Here is an example of how a deficiency balance works

If you owe $200,000 on the property and it sells at auction for $150,000, you could be liable for the $50,000 difference if your state law allows it.

Not only could you be liable for the difference to the bank, but in some situations you could also be liable to the IRS! Although there are exemptions (mostly for principle residences) under the Mortgage Debt Forgiveness Act, there are times when you could be taxed on both a short sale and a foreclosure, even in a principle residence situation. Since the tax code on this is a little complicated and I am not a CPA, I advise always talking to a CPA when in this situation as you are weighing your options. Hard to believe?  Well, believe it or not, the IRS counts the difference between the sale and the charged off debt as a “gain” on your taxes. That’s right-you lost money and it’s counted as a gain! (I didn’t make that rule, that’s a wonderful brainchild of the IRS). Banks and the IRS can go as far as attaching your wages. Not to mention if you let your home go to foreclosure you will have that on your credit, as well.

Guess What?  A short sale can alleviate your liability to the bank, in most situations. There are also exceptions to this, but in most cases banks are releasing homeowners from the deficiency balance on a short sale.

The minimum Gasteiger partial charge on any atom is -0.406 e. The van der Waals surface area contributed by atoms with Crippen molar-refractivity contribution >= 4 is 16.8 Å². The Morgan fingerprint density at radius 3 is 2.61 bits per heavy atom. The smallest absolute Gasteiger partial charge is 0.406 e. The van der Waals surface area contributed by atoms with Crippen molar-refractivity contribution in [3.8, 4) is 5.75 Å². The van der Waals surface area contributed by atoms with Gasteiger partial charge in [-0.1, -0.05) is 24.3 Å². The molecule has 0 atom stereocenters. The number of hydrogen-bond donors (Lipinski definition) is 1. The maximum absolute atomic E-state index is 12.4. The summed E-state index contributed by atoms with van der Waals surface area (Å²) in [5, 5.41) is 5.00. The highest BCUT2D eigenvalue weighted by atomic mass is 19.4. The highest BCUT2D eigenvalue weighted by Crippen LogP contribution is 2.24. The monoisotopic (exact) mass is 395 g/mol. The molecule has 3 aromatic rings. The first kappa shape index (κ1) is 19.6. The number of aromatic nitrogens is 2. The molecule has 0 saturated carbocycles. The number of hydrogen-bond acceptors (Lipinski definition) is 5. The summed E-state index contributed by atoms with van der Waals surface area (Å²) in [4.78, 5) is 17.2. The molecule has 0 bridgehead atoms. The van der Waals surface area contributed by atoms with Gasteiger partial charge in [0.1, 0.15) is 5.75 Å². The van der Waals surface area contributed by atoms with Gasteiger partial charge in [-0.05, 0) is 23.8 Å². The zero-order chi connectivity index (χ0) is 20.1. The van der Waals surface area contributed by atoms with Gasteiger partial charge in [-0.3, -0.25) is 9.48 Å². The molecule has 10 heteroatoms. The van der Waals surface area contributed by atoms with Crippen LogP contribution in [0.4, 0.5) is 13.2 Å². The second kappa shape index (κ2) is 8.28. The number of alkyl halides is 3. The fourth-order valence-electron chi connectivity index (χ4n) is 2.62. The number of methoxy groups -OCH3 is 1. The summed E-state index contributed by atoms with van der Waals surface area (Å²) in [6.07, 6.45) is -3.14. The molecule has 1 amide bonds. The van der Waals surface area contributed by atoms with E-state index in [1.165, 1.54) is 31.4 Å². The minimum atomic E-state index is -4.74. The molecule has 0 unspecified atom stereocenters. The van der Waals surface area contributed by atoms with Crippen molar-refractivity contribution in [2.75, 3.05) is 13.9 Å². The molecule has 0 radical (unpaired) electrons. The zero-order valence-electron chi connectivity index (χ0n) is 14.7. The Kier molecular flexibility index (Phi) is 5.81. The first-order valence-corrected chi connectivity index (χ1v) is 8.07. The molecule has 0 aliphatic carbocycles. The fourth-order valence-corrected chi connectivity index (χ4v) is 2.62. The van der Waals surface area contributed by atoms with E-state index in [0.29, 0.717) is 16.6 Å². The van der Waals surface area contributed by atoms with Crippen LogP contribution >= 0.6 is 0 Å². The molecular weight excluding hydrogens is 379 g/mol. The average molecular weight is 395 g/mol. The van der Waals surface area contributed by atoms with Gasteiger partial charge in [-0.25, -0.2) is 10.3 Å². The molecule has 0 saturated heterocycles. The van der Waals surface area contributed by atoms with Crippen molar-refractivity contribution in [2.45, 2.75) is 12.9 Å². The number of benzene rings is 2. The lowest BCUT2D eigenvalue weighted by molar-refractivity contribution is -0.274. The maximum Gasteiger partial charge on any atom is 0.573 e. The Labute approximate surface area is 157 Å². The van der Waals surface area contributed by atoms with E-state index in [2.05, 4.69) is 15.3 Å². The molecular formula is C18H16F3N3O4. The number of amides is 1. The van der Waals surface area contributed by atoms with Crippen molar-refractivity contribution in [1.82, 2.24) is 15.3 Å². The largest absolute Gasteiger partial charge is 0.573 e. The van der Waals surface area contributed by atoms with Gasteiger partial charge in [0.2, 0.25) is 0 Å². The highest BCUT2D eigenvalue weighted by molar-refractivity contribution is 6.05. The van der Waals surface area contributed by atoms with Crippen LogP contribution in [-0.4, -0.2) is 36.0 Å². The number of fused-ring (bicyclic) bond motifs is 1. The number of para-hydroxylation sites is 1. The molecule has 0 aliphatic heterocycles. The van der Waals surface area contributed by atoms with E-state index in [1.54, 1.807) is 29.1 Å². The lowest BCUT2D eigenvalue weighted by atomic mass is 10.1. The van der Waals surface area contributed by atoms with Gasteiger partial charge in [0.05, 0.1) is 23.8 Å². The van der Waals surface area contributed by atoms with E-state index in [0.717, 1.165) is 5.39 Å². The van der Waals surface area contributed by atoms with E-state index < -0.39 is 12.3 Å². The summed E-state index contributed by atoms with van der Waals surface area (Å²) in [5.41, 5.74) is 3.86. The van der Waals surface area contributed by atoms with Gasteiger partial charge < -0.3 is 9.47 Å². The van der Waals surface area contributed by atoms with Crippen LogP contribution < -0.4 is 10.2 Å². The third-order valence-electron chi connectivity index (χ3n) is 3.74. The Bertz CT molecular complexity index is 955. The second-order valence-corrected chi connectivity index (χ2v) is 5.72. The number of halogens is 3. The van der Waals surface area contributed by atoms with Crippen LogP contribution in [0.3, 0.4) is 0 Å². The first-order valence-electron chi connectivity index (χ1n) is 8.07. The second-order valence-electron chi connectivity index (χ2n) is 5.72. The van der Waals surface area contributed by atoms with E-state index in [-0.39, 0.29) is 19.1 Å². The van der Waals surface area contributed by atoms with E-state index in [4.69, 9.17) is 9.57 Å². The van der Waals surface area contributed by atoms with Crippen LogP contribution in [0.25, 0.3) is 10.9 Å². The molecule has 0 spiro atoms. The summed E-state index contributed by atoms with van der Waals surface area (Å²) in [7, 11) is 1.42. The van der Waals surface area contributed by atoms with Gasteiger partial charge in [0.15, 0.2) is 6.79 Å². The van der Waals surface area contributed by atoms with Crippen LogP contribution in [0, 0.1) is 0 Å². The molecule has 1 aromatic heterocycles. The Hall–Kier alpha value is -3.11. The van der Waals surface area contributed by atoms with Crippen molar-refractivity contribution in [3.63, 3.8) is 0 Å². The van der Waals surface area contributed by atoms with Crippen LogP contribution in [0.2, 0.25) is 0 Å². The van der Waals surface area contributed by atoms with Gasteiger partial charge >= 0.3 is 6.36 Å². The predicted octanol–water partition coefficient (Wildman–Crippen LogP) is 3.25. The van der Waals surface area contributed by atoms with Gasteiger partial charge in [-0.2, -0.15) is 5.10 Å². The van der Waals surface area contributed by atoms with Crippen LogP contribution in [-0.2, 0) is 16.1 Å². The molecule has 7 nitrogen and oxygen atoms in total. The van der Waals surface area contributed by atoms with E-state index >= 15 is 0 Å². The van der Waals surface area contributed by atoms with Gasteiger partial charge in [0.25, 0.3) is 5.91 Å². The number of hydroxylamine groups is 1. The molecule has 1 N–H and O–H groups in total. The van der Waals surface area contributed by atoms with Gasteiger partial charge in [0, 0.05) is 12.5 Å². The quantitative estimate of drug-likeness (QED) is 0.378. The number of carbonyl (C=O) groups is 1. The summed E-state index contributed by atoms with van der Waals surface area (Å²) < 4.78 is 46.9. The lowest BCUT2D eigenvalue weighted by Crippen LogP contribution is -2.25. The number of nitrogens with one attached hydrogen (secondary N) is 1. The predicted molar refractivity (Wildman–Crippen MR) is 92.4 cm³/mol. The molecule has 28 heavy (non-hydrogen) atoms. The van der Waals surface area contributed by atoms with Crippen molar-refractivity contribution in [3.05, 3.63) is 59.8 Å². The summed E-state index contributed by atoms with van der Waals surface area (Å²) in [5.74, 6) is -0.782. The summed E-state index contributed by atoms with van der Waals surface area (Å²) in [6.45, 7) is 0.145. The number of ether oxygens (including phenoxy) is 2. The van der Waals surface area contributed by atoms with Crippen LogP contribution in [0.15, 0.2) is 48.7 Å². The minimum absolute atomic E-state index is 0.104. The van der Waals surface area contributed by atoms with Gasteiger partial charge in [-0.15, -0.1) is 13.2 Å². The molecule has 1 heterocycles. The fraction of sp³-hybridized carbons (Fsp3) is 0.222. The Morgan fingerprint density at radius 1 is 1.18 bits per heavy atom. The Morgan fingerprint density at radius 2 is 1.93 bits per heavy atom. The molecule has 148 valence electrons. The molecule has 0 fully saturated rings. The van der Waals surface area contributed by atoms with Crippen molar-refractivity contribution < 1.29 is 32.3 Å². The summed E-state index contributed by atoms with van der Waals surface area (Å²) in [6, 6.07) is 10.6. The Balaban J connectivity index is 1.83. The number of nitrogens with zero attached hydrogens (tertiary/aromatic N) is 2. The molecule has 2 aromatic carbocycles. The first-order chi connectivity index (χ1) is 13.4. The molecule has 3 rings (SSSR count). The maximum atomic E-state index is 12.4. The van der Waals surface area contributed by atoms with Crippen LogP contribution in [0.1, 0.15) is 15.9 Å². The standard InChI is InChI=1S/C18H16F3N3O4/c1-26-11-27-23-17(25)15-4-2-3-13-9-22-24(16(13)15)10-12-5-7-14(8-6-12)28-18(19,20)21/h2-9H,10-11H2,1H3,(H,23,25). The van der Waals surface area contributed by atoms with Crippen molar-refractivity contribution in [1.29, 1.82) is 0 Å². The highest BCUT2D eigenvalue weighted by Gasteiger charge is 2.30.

2.) There are no options to avoid foreclosure. Now more than ever, there are options to avoid foreclosure. Besides a short sale, loan modifications along with deed in lieu are also examples of the many options. In most cases (but not all) a short sale is the best option. Either way, there are more options today than there have ever been to avoid foreclosure.

3.) Banks do not want to participate in a short sale, or, it is too hard to qualify for a short sale. Banks would rather perform a short sale than a foreclosure any day. A foreclosure takes a long time and creates a huge expense for the banks; a short sale saves both time and money. Banks have more foreclosure inventory than ever before, and certainly do not want any more. Banks more than ever welcome short sales. Qualifying for a short sale is easier than you think, you need to have a true financial hardship, or a change in your finances and your house has to be worth less than what you owe on it. Not only do consumers, but banks also now have government incentive to participate in short sales.

4.) Short sales are not that common. At this present time, short sales range from 10-50 % of sales in various markets and it is predic